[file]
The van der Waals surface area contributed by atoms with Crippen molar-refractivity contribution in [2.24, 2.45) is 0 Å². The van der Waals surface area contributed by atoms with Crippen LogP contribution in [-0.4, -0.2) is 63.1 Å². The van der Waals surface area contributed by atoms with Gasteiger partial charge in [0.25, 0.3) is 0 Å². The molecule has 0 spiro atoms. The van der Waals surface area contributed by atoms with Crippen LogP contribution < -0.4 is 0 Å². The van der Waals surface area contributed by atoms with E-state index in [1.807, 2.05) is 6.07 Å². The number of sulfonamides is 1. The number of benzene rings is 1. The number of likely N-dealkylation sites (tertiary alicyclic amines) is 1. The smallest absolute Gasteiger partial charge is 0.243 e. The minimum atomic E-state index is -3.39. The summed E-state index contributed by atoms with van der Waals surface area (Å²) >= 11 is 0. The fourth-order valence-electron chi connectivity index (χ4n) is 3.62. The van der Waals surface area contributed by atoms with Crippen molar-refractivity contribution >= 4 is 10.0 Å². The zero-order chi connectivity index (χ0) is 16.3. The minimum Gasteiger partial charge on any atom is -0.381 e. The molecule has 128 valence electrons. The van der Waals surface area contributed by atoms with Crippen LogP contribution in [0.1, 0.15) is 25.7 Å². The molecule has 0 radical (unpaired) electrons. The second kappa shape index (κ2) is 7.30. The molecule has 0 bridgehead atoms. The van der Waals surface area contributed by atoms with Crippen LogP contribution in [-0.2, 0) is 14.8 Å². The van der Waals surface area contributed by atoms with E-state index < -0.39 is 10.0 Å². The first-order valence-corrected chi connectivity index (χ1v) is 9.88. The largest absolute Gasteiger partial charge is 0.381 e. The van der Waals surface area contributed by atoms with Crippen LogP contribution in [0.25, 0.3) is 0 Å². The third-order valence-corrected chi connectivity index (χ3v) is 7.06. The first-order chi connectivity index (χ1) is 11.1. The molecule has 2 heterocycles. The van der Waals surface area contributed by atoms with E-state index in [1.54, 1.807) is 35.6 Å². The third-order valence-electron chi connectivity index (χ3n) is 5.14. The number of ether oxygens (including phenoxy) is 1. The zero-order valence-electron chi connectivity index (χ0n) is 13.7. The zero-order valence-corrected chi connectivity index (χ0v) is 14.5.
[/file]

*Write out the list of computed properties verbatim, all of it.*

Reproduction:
The van der Waals surface area contributed by atoms with Crippen molar-refractivity contribution in [2.24, 2.45) is 0 Å². The van der Waals surface area contributed by atoms with Crippen LogP contribution in [-0.4, -0.2) is 63.1 Å². The van der Waals surface area contributed by atoms with Gasteiger partial charge in [0.25, 0.3) is 0 Å². The molecule has 0 spiro atoms. The van der Waals surface area contributed by atoms with Crippen LogP contribution < -0.4 is 0 Å². The van der Waals surface area contributed by atoms with E-state index in [1.807, 2.05) is 6.07 Å². The number of sulfonamides is 1. The number of benzene rings is 1. The number of likely N-dealkylation sites (tertiary alicyclic amines) is 1. The smallest absolute Gasteiger partial charge is 0.243 e. The minimum atomic E-state index is -3.39. The summed E-state index contributed by atoms with van der Waals surface area (Å²) >= 11 is 0. The fourth-order valence-electron chi connectivity index (χ4n) is 3.62. The van der Waals surface area contributed by atoms with Crippen molar-refractivity contribution >= 4 is 10.0 Å². The zero-order chi connectivity index (χ0) is 16.3. The minimum Gasteiger partial charge on any atom is -0.381 e. The molecule has 128 valence electrons. The van der Waals surface area contributed by atoms with Crippen LogP contribution in [0.1, 0.15) is 25.7 Å². The molecule has 0 radical (unpaired) electrons. The second kappa shape index (κ2) is 7.30. The molecule has 0 bridgehead atoms. The van der Waals surface area contributed by atoms with Crippen LogP contribution in [-0.2, 0) is 14.8 Å². The van der Waals surface area contributed by atoms with E-state index < -0.39 is 10.0 Å². The first-order valence-corrected chi connectivity index (χ1v) is 9.88. The largest absolute Gasteiger partial charge is 0.381 e. The van der Waals surface area contributed by atoms with Crippen LogP contribution in [0.25, 0.3) is 0 Å². The third-order valence-corrected chi connectivity index (χ3v) is 7.06. The first-order chi connectivity index (χ1) is 11.1. The molecule has 2 heterocycles. The van der Waals surface area contributed by atoms with E-state index in [1.54, 1.807) is 35.6 Å². The third-order valence-electron chi connectivity index (χ3n) is 5.14. The number of ether oxygens (including phenoxy) is 1. The zero-order valence-electron chi connectivity index (χ0n) is 13.7. The zero-order valence-corrected chi connectivity index (χ0v) is 14.5.